Arguably one of the most frightening things to happen to any avid social media user in 2021 is having your personal accounts compromised. The all-too-common occurrence is definitely a headache and often can't even be resolved by regaining control of the account from a hacker. Take that and now add in a slew of recent emails that Instagram has been sending out about having "trouble logging in" when that wasn't the case, and you can see how users may be worried.
So, why is Instagram sending out these "trouble logging in" emails, what do they mean, and what steps can you take to protect your account from falling victim to hackers or any of the other troubling things that exist on the internet? Here's a breakdown.
Here's what to do if you receive a "trouble logging in" email from Instagram.
Some users online have been commenting on the fact that they're getting spammed by Instagram itself with "trouble logging in" emails, coming largely in 15-minute intervals and with no sign of letting up. The emails all appear to be official Instagram correspondence, but why would such a large company be spamming its user base with reset emails?
Well, the most common theory is that although the emails are official, they are being triggered by an unknown user who is essentially spam-clicking the reset password email associated with a username they desire. This all-too-common form of pestering really leaves few options for recourse, as the company's options for limiting emails from them are sparse to put it best.
There hasn't been an official response by Instagram to the issue yet, but it seems like the ordeal has a fairly easy fix on their end. Instead of asking users to simply provide their username (which is public information even if the account itself is private) to initiate a password recovery, the site should prompt users to provide the email they used to sign up.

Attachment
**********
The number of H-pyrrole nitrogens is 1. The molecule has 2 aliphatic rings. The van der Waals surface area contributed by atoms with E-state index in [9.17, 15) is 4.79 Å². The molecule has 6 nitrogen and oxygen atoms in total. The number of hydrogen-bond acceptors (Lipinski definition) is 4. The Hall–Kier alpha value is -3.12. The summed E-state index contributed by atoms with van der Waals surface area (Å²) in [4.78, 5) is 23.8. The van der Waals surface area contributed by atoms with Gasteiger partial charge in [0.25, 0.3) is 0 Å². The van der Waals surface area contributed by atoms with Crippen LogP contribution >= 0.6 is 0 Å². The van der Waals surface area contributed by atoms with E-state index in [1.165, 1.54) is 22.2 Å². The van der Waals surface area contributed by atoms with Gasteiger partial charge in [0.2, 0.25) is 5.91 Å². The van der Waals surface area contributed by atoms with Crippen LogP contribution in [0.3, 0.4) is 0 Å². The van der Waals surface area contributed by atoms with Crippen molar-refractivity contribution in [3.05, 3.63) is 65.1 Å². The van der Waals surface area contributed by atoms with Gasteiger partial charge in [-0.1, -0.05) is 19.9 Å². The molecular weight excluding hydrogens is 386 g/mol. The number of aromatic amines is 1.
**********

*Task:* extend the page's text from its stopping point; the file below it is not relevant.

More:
Email addresses aren't made public on Instagram unless a user chooses to, providing another layer of password recovery security.
As usual, the safest bet when confronted with this issue is to just change your log-in information
Like with any potentially compromised account, the most ideal means to prevent further damage is to simply change the log-in information associated with it. More often than not, this will throw a potential hacker off and ensure account security for the foreseeable future.
With regard to the Instagram situation, in particular, it might be a little harder to handle. Considering the emails are being sent because of a person's username, the only real way to avoid that is to change your username.
If changing your username isn't a dealbreaker, then that will almost assuredly stop the spam of emails. However, until Instagram changes the rules that password recovery emails need more than just a username to send out, there isn't much else that can be done to secure your account.
Of course, when and if Instagram decides to change those rules, we'll be sure to update and include that information as well.